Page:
(I'm reading The Insidious Dr Fu-Manchu. The previous chapter ended with Smith and Petrie on the last train to Waterloo, in an attempt to save the life of Graham Guthrie who Fu-Manchu has promised will die at half past midnight. Now for Chapter Fifteen.)
They find the hotel detective****, a man in a tweed suit. He had somehow got the impression that someone had entered the hotel who wasn't a guest, someone or something that had no business there. Something had been crawling after a party of two ladies and two gentlemen; something he couldn't describe, but wasn't a dog. This just goes to show that a hotel detective is no substitute for the real thing.
In room 189 they meet Mr. Graham Guthrie, "British resident in North Bhutan"*****, "a big, thick-set man—gray-haired and florid, with widely opened eyes of the true fighting blue, a bristling mustache and prominent shaggy brows." Nice eyes!
Smith attempts to convince him of the danger******. Big Ben strikes Half-Twelve. The Call of Siva wails. There are three taps on the window.
They are very high up, at the top of the hotel, as it is full of Americans. Nothing, it seems, could reach the window. Smith goes to look and is drawn out; the others grab him but he's still pulled, until he looses off a shot with his revolver.******* Then he collapses, a black shape falls past the window and they find he is being strangled by a silken rope.
When they inspect the body they see the mark of Kali on his brow; Guthrie identifies him as a Thug********, Smith uses the term "phansigar—a religious strangler." The murders were done with a running line so the rope remained in the hand of the killer of the roof leaving no clew, a characteristic that Fu-Manchu seems to like, although how exactly he recruits murderers that leave no clews behind them is a question that Smith fails to answer: "I can only reply that Dr. Fu-Manchu has secret knowledge of which, so far, we know absolutely nothing; but, despite all, at last I begin to score."
* I don't think we've been told which hotel or exactly where Guthrie is staying; since they were ambushed going from Embankment up Essex Street I'd assumed in Temple somewhere, but it turns out they're closer to Covent Garden.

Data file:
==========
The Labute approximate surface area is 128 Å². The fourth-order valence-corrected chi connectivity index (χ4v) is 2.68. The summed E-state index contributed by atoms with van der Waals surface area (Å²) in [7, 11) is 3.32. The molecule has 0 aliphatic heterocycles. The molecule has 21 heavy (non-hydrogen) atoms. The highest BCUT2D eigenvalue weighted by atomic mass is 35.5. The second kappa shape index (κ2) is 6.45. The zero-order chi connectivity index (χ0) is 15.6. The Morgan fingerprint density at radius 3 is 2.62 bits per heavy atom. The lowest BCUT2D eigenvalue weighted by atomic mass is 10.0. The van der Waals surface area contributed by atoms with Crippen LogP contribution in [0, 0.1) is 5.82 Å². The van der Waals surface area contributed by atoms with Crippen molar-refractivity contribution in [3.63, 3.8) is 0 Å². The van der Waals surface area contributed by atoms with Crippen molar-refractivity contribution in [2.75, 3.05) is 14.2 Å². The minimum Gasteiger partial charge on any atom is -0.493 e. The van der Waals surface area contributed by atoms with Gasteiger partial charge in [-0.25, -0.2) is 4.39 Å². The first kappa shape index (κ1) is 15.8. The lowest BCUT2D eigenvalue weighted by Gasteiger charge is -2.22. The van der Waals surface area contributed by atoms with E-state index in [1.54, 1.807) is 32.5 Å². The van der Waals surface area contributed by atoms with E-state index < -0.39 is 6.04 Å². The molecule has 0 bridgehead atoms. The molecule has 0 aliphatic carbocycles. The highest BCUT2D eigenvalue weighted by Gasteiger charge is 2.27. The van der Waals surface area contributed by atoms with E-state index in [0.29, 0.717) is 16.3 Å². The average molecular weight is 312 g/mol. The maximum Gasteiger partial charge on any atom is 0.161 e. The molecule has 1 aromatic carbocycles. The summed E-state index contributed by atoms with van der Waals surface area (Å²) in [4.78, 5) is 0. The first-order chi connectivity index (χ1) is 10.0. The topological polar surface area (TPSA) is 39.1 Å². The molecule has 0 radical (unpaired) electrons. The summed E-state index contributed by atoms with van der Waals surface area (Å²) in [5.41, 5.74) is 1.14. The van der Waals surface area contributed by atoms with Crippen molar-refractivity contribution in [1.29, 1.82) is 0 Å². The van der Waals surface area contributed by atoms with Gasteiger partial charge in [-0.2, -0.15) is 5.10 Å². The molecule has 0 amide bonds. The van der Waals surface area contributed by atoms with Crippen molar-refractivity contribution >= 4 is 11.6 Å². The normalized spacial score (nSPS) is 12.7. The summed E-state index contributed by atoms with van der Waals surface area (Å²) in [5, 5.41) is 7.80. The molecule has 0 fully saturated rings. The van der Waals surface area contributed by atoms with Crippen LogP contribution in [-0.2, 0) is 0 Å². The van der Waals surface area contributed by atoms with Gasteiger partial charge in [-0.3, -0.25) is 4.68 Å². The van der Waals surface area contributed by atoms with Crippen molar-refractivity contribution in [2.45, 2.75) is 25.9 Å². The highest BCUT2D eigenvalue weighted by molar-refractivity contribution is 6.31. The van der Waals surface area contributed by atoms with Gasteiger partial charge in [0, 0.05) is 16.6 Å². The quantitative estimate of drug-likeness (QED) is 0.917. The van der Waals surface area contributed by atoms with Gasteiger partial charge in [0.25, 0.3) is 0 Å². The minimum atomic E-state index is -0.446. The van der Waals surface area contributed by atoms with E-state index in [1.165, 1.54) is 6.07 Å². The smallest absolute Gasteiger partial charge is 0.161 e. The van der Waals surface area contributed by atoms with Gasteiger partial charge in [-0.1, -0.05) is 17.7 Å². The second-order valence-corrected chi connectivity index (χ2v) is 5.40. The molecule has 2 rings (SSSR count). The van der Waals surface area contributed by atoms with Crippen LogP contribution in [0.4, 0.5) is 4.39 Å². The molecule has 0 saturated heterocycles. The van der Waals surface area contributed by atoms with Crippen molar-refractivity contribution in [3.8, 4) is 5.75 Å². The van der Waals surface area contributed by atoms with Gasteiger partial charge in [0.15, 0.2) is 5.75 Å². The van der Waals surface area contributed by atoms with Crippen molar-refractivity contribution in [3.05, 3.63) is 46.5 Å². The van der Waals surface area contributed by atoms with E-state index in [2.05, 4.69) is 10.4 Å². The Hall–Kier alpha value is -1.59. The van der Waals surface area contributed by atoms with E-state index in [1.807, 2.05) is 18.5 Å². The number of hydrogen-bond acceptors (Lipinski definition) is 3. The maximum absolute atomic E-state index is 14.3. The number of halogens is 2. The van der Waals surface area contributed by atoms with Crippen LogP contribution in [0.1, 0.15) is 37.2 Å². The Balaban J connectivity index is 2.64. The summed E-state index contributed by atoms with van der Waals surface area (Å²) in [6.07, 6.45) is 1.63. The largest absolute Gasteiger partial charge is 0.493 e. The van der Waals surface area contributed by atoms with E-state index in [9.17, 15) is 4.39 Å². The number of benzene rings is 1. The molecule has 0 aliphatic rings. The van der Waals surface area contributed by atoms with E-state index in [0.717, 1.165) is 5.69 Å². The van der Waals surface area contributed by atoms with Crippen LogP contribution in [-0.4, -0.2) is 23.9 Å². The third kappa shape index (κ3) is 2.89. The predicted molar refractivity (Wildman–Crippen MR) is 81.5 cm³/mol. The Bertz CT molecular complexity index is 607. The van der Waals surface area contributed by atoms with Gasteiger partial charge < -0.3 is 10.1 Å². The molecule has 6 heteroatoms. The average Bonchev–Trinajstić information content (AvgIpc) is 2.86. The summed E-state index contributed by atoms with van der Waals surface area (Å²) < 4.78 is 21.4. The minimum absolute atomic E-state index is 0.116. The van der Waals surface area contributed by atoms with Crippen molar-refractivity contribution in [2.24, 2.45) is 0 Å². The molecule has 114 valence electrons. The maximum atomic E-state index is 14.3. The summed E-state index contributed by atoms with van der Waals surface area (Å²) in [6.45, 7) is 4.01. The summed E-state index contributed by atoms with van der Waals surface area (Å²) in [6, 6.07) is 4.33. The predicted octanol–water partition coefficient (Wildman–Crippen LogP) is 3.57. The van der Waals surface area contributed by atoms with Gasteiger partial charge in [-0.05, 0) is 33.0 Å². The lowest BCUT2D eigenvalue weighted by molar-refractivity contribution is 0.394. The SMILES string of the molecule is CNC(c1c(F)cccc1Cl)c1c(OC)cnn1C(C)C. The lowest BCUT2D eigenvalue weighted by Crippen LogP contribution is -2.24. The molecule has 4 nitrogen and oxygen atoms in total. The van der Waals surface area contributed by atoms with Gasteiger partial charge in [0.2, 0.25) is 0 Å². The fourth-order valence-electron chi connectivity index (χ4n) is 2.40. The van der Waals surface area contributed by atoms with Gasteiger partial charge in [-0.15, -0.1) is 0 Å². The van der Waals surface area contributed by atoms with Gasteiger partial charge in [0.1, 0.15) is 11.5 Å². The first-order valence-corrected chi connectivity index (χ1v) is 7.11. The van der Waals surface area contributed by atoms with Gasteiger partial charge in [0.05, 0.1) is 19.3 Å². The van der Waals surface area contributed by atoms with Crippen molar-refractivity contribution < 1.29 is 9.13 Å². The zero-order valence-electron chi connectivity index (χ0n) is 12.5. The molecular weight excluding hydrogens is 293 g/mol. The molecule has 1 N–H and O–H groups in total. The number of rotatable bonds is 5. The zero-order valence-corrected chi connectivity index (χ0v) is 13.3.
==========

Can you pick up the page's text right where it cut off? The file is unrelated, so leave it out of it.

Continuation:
** At that time Wellington Street, which begins at the North end of the Waterloo bridge approach. Yep, you can follow it on a map, or even do it yourself if you're ever in London.
*** Probably the Savoy. Rohmer may be being coy to avoid associating the establishment with his lurid crime novel and being sued or, worse still, barred.
**** Oh man, the hotel detective! I'd forgotten that they ever existed.
***** No he's not, he's residing in a hotel in London.
****** Petrie mentions "the sense of impending danger which invariably preceded a visit from Fu-Manchu. Even had I not known that an attempt was to be made that night, I should have realized it, as, strung to high tension, I waited in the darkness. Some invisible herald went ahead of the dreadful Chinaman, proclaiming his coming to every nerve in one's body. It was like a breath of astral incense, announcing the presence of the priests of death." This is, I suggest, an unsubtle method of increasing tension, somewhat out of favour in the modern era which prefers that we show rather than tell. However, if we must merely tell, then I am not opposed to doing so in a florid and mannered way like this.
******* I think this is a genuine continuity error. If Smith had his revolver while they were captured by Fu-Manchu, why did he not use it? Afterwards they have been 1. blindfolded; 2. running for the train; 3. getting a cab to the hotel; 4. in the hotel. There is no time for them to re-arm themselves.
******** As in a member of the cult of Thugee, not the colloquial meaning. Although that too, maybe!